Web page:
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Rodriguez Might Not Get Much Rest This Winter

October 25, 2002|Bill Shaikin | Times Staff Writer

SAN FRANCISCO — For the most precious of young arms among the Angels, the season will not end this weekend. Francisco Rodriguez plans to pitch winter ball in his homeland, and his Venezuelan team already is touting his upcoming arrival.

To the world, Rodriguez is baseball's newest pitching sensation. The Angels, however, do not forget the two years that preceded this one, years in which his career was stalled by recurrent bouts of tendinitis in his pitching elbow and shoulder.

Rodriguez, 20, has pitched 104 innings this season. In his three previous professional seasons, he never threw more than 114 innings. While the Angels appreciate his desire to pitch at home, pitching coach Bud Black is wary of the additional strain on such a young and valuable arm.

"I would advise him to be very concerned about how much he throws in winter ball," Black said. "I don't want him to be overworked."

Although Rodriguez said he would skip winter ball if the Angels asked -- "I have a boss like anybody else," he said -- General Manager Bill Stoneman said he is not uneasy about it.

The Angels cannot prevent Rodriguez from playing, Stoneman said. He also said he trusts Bobby Cuellar, the pitching coach of Rodriguez's winter team and a pitching coach for the Montreal Expos when Stoneman worked there, to look out for the best interests of the pitcher.

Rodriguez threw more sliders than fastballs in Game 4 of the World Series, when he was the losing pitcher. He said the pitch selection did not reflect fatigue in his arm.

"I felt fine," he said. "I can't throw fastballs every time. Last time, I threw them a lot of fastballs, and I thought they would be waiting for a fastball. I try to mix it up a little bit."


If the Angels win Game 6 and force a decisive Game 7, Manager Mike Scioscia said Thursday the pitcher in Game 7 would be listed as "staff." Translation: The entire staff will be available.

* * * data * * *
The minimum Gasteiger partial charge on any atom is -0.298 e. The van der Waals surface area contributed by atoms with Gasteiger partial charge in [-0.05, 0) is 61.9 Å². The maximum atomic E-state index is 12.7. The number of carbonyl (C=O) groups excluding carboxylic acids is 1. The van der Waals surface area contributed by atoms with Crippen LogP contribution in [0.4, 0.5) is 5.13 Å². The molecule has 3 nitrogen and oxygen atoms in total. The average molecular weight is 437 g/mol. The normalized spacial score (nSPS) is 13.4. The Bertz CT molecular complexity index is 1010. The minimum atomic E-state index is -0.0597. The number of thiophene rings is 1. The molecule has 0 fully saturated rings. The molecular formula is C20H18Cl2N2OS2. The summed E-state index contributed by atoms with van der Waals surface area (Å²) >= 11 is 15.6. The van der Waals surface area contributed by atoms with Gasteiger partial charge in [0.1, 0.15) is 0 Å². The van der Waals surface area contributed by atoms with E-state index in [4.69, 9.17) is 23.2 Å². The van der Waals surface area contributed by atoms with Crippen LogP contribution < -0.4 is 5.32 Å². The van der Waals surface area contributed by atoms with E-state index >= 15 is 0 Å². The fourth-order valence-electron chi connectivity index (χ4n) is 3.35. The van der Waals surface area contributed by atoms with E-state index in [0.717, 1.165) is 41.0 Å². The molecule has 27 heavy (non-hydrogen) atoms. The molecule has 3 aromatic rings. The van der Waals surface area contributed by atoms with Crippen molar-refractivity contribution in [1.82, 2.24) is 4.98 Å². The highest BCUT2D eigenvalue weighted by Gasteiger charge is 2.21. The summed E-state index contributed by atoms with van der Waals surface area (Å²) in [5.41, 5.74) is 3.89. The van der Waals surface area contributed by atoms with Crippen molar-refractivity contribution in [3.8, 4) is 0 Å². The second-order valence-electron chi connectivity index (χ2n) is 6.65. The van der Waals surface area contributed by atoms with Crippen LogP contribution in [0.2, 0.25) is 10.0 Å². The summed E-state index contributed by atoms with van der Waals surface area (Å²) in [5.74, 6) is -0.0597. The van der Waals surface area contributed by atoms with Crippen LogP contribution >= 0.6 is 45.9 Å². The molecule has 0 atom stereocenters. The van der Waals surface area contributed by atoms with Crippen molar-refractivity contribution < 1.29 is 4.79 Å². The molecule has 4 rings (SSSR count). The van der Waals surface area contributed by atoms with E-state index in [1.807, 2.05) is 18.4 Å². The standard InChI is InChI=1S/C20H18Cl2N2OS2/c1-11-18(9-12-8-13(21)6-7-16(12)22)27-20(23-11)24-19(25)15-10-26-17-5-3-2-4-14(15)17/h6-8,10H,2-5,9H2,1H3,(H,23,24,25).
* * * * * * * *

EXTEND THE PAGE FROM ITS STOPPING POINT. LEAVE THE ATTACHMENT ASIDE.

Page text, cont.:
The Angels have not decided whether Ramon Ortiz or John Lackey would start Game 7. They might not decide until after Game 6, because they might need to use Lackey in relief of Kevin Appier that day. Ortiz, bothered by tendinitis in his right wrist during his Game 3 start, is expected to be available. He played catch Thursday and might throw in the bullpen today. Jarrod Washburn is expected to be available in relief.


Scioscia said he is confident Appier can bounce back and keep the Angels' season alive when he starts Game 6. The Angels have no other option besides Appier, who got six outs in his Game 2 start while giving up five runs.

"He just made bad pitches," Scioscia said. "He could have gone out there with no scouting report or the best scouting report in the world. If you're not executing pitches, it doesn't make a difference."


Scioscia said he offered a few words of reassurance to catcher Bengie Molina, who blamed himself for the Angels' 4-3 defeat in Game 4. Molina's passed ball allowed J.T. Snow to advance to second base, from where he scored the winning run on a single by David Bell.

Asked at a news conference Thursday whether he was thinking about winning the Gold Glove award, Molina said, "Not right now, after I let that fastball get away yesterday."

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